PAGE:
I was tempted to start this review by saying if you are only going to read one Victorian-era romantic comedy mystery involving werewolves, vampires, and ghosts, make it Soulless. That seemed far too damning with faint praise, however, so let me start again.
One thing that romance novels and Steampunk or Gaslamp Fantasy novels have in common is that they tend to take themselves so darn seriously. This strikes me as a mistake. Let’s face it: whether you’re reading the umpteenth variation on the romance theme, or the latest swashbuckling adventure with airships and goggles, it’s supposed to be fun. This isn’t A Reliable Wife. Gail Carriger must have had the same thought, because Soulless is a wicked send-up of both genres – a Gaslamp Romance by way of P.G. Wodehouse.
In this version of Victorian London, various “supernaturals,” including vampires and werewolves, are assimilated into society and, indeed, help Queen Victoria rule the nation. (Other countries, such as the United States, have much less enlightened views about the supernaturals.) Each group has its own strict hierarchy and rules, and the Bureau of Unnatural Registry monitors their activities.
Miss Alexia Tarabotti is the soulless title character, a spinster in her mid-twenties, bright, intellectually curious, and adventurous, living with her mother, stepfather, and two step-sisters. She inherited this condition from her late father and it gives her the ability to nullify the power of any supernatural who is in physical contact with her: vampires lose their fangs, and werewolves lose their large teeth, physical strength, and werewolf form. Though her condition is rare, and kept from the general human population, supernaturals are taught about Alexia and her kind.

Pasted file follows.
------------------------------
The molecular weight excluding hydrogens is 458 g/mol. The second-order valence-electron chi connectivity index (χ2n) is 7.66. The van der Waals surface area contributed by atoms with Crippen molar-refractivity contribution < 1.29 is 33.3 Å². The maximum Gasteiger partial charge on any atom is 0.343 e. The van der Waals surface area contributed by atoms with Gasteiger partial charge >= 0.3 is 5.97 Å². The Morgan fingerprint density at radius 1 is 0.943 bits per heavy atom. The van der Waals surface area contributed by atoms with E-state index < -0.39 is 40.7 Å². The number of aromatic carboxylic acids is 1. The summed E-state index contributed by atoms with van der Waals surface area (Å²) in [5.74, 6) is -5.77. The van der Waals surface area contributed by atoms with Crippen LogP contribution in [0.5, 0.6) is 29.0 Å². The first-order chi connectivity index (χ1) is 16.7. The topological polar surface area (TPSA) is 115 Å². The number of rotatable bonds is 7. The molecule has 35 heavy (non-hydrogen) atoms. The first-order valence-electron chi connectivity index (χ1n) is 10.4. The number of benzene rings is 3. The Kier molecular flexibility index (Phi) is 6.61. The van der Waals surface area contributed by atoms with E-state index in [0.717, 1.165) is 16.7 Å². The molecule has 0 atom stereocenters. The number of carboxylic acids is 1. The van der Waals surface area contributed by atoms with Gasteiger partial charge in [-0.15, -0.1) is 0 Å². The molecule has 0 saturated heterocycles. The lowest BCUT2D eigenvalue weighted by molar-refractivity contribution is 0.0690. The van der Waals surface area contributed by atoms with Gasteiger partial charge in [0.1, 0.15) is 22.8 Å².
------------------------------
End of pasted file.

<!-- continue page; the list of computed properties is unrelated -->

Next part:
The story opens when Alexia ventures away from a social gathering into the library in search of food. She is confronted by a vampire who rudely attempts to bite her without so much as a formal introduction, much less permission, and she accidentally kills him with the parasol she so often carries with her. Lord Maccon, the Alpha werewolf of the London pack and a member of the BUR, arrives to investigate this episode. He and Alexia have had an uneasy relationship for some time. Who was the rogue vampire? Why are supernaturals both appearing and disappearing? And why are sinister forces determined to kidnap Alexia?
These questions are all resolved by the end of the book, but they seem almost an afterthought to the relationship between Lord Maccon and Alexia. As in all romance novels, the two start off disliking one another immensely, and their continued bickering during the course of the book is mere prelude to the deep kisses and heaving breasts we all know will soon come. Without humor, this would be unbearable. (Some might think it unbearable even with humor; the genre is not to all tastes.) The sendup of Victorian society is hilarious. I found some of the kiss/nibble/sigh scenes a little repetitious, and would have preferred a little more meat on the bones of the plot, but, all in all, an amusing romp.